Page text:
Countess Elizabeth Von Arnim makes Christopher and Columbus a joyous romp as twin orphans and their staunch friend who “would have been very handsome indeed if he hadn’t had a face” put their wits together to figure out how to survive in America’s 1916 anti-German hysteria.
Anna-Rose and Anna-Felicitas Twinkler, “very German outside and very English inside,” bravely call themselves Christopher and Columbus because they’re going to discover America.
The twin’s shipboard friend Edward Twist is “a born mother. The more trouble he was given the more attached he became.”
The 17-year-olds, happily rolling their r’s , give Mr. Twist a great deal of trouble indeed.
The first “family friend” to whom the girls are sent has just left her home and her husband.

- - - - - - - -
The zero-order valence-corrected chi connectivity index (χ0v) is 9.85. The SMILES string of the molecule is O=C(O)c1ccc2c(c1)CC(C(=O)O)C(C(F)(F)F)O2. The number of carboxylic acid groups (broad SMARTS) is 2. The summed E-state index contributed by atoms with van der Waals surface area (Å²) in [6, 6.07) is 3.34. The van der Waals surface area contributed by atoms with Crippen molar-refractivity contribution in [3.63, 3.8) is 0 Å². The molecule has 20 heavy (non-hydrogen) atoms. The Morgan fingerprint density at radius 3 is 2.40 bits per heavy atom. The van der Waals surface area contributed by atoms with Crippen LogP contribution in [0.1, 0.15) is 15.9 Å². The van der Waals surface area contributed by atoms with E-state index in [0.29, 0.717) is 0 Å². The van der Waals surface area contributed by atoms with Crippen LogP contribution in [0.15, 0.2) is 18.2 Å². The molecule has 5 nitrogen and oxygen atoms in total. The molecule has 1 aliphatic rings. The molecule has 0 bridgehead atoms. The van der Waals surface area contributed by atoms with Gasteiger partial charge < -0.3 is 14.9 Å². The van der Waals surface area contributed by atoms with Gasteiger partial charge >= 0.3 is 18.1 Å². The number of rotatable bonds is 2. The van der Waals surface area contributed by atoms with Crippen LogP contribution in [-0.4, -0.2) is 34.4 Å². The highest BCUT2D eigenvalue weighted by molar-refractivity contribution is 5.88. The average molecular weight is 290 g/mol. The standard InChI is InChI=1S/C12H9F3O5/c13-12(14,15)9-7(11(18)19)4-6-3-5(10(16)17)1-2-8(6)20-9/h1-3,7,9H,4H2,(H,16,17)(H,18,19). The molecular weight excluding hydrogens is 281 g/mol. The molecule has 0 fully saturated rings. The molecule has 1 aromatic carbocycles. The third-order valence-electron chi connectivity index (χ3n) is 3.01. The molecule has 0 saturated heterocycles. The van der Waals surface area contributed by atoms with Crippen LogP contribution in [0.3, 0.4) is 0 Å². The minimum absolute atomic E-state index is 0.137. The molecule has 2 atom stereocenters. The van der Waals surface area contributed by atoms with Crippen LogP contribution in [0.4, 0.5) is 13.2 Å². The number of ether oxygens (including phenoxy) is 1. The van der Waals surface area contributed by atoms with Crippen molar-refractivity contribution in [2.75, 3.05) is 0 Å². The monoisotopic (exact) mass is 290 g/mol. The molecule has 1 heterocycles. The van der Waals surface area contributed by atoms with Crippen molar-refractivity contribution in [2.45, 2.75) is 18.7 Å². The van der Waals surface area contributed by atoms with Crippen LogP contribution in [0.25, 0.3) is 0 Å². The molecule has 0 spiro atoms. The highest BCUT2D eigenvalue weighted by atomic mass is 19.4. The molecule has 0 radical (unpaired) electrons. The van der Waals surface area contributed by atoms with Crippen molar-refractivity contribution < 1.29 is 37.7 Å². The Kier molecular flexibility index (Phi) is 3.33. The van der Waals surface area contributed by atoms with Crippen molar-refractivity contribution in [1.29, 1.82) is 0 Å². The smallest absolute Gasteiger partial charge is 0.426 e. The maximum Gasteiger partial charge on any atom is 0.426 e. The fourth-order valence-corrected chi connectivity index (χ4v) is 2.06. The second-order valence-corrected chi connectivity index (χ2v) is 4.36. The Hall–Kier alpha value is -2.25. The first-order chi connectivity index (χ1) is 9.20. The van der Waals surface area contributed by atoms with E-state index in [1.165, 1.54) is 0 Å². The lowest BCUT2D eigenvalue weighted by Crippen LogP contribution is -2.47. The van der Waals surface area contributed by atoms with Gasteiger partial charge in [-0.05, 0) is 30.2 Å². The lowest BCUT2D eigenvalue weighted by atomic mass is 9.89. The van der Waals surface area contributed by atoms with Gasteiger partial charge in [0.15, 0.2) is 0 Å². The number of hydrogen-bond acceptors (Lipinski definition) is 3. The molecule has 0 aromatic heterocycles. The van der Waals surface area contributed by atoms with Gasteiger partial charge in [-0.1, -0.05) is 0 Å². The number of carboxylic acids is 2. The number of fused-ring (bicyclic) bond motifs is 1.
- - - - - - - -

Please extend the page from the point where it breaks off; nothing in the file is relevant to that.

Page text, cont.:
Edward and his sister would give the girls a home, but their dragon of a mother spits fire at having the twins under her roof.
The twins take matters into their own hands, entrain for California, and find another closed door.
Edward goes to their rescue.
What a country, Mr. Twist had thought, fresh from his work in France, fresh from where people were profoundly occupied with the great business of surviving at all. Here he came back from a place where civilization toppled, where deadly misery, deadly bravery, heroism that couldn’t be uttered, staggered month after month among ruins, and found America untouched, comfortable, fat, still with time to worry over the suspected amorousness of the rich, still putting people into uniforms in order to buttonhole a man on landing and cross-question him as to his private purities.
Von Arnim crafts a tangled plot, peoples it with believable characters, and lards the pages with witty descriptions such as, “She was a lady whose figure seemed to be all meals.”
Don’t leave this 1919 charmer undiscovered.Christopher and Columbus by Countess Elizabeth Von Arnim 1919 bestseller #9 Project Gutenberg ebook #14646 My grade: B
© 2014 Linda Gorton Aragoni